International relations blog May 2020
29 May 2020
By Dominic Hurley
IOP Head of International Relations
The challenges presented by the current crisis do not stop at our borders but are being felt across the globe. Now more than ever, national physical societies need to work together to support the international physics community. At the IOP we have continued to support projects and engage with our counterparts around the world on several fronts.
Our international response to COVID-19
The COVID-19 pandemic is not only bringing immediate health challenges to every country in the world, it will also lead to longer-term challenges affecting economies, as well as particular challenges to the physics community.
As the leading representative of the physics community in the UK and Ireland, and a key stakeholder in the international physics community, we are looking to bring together physical societies from across the world to discuss the challenges we are all facing and how we can work together to overcome both the immediate challenges and the longer-term impacts.
“We are looking to bring together physical societies from across the world to discuss how we can work together to overcome both the immediate challenges and the longer-term impacts”
Over the past couple of weeks we have spoken to a number of other national physics societies from countries including the US, China, India, Germany, Italy, Netherlands, France and Japan.
Initial discussions have focused on the challenges that each country is facing and the work of each society to support their communities. Following on from this we are aiming to organise a virtual roundtable discussion in June to understand the overarching global situation and the impact COVID-19 is having, and will have, on the global physics community.
We will also focus on how the physics community globally is contributing to solving the problems of the pandemic and how we can work together as a collection of societies to support the community and one another.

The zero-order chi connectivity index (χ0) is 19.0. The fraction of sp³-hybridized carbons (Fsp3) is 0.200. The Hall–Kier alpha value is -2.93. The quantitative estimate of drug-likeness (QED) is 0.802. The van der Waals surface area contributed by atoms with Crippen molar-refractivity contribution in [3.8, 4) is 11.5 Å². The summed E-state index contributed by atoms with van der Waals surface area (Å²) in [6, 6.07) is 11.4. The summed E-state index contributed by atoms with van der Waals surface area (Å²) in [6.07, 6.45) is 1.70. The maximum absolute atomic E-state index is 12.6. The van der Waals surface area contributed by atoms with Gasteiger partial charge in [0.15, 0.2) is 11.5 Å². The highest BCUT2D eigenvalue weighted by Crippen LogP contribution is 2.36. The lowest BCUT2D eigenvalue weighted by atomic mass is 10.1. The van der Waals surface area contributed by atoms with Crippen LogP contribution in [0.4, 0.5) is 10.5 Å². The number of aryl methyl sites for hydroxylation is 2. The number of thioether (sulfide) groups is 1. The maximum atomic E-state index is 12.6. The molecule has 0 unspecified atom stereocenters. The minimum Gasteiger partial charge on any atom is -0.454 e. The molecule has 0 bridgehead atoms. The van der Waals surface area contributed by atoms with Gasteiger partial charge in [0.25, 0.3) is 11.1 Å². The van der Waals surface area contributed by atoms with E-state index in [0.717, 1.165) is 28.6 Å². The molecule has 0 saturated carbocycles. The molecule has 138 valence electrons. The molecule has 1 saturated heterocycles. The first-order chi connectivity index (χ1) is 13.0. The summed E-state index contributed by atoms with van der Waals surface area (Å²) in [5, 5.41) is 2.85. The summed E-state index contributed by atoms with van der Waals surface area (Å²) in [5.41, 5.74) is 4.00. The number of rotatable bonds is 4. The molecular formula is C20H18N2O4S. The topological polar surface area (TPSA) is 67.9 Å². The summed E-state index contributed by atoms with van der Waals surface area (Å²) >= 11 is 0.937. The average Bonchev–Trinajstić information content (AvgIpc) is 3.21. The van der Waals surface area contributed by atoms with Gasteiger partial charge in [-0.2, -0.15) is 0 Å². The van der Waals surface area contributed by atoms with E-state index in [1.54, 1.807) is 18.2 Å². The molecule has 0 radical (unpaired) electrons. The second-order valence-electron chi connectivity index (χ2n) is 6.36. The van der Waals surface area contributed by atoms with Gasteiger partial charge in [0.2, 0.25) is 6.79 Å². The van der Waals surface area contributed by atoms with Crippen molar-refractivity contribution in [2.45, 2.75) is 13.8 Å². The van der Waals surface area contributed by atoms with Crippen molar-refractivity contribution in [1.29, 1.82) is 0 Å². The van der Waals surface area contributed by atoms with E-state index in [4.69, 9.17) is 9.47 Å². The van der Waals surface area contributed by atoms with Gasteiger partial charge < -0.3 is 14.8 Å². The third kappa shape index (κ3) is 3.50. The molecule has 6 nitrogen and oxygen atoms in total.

For the past several months IOP has been working with a network of partners from across the UK and Africa to develop a proposal to be submitted to UK government for a significant fund to increase physics research collaborations between the UK and Africa.
Our ambition is to support physics to make a significant contribution to solving the Global Challenges through a substantially funded programme that focuses on building capacity in physics. There will be a specific emphasis on five thematic areas: climate and weather, energy, artificial intelligence and big data, large-scale national facilities and health.
There will also be a focus on increasing partnerships between the UK and nine countries: Ethiopia, Kenya, South Africa, Ghana, Nigeria, Malawi, Tanzania, Rwanda and Uganda.
A key part of this work is the need to build a robust theory of change to underpin the proposal, and to do this in close partnership with our colleagues in Africa. To achieve this we are currently working with the Association of Commonwealth Universities (ACU) to conduct a feasibility study.
This work builds on mapping research conducted by the IOP last year, and develops our understanding of capacity from an African perspective, providing recommendations for action and implementation through the funding programme. The work on the proposal is due for completion in July 2020.